Detective stories set at Christmas have become, if not the Holy Grail of modern publishing, something not too far from it. One consequence of this is that the search for vintage mysteries with a Yuletide setting has intensified. Books have been retitled and snow-covered artwork commissioned in order to emphasise the Christmassy credentials of a variety of novels, some of which only touch on Christmas in a rather incidental way.
To find an unfamiliar Christmas mystery from the Golden Age has therefore become something of a rarity, almost a luxury. And I must say right away that very few examples of classic crime at Christmas capture the flavour and atmosphere of the 'season to be merry' to the same extent of Rupert Latimer's Murder after Christmas, which was first published during the Second World War, and perhaps because of that unfortunate timing has seldom if ever been discussed. The storyline is also interesting for its depiction of domestic celebrations during war-time.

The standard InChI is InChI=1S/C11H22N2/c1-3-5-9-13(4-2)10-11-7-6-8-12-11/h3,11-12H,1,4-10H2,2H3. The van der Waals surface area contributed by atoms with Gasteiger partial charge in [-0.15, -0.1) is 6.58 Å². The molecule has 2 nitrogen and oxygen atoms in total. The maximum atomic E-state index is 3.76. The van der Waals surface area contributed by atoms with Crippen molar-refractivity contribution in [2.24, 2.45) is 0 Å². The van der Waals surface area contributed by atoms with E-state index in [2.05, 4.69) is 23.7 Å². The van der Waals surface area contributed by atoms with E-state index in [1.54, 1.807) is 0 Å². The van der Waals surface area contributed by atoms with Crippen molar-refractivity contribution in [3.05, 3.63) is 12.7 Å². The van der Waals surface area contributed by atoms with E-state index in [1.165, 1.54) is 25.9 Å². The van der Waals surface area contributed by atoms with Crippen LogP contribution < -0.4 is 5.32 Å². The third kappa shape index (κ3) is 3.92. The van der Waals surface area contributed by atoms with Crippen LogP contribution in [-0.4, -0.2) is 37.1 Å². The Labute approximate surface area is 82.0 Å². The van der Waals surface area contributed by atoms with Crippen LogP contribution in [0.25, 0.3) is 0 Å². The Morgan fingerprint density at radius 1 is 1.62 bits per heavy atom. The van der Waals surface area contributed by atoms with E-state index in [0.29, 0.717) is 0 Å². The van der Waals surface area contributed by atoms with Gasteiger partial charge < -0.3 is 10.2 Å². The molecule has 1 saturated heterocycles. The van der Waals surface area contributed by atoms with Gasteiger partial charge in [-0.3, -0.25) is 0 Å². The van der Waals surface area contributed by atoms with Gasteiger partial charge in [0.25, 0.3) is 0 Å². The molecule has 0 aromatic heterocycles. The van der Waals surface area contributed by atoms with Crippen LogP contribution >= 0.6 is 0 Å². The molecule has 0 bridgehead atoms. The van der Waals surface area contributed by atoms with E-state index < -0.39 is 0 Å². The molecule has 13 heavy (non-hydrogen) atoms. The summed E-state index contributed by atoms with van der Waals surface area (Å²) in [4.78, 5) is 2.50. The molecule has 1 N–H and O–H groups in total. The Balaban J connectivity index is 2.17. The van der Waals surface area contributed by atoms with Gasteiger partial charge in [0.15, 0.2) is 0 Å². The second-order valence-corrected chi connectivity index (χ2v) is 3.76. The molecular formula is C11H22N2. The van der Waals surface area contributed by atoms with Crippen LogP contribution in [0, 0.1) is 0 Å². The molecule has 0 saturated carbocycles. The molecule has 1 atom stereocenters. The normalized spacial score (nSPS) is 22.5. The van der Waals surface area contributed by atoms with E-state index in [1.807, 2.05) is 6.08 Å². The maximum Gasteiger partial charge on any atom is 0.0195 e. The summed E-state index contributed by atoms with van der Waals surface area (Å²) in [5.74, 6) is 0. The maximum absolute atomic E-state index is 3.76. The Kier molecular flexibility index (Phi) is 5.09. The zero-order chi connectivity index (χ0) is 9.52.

The story begins at the home of Frank and Rhoda Redpath, who decide to invite 'Uncle Willie', as he is known, to spend some time with them at Christmas. 'Uncle Willie' is actually Sir Willoughby Keene-Cotton, a rather disreputable character but extremely rich. So rich that jokes are cracked about killing him for his money....
What follows is a madcap series of events involving mince pies, potentially poisoned chocolates, a snowman, and much else. Time of death and alibis play an important part in a dizzying sequence of events which ultimately end in a pretty satisfactory resolution. This is a witty and entertaining story, even if at times it is a bit barmy. Rupert Latimer was a pen-name for Algernon Victor Mills (1905-1953), about whom I am trying to find more information. He published Death in Real Life before this book, but doesn't seem to have returned to the genre. A pity.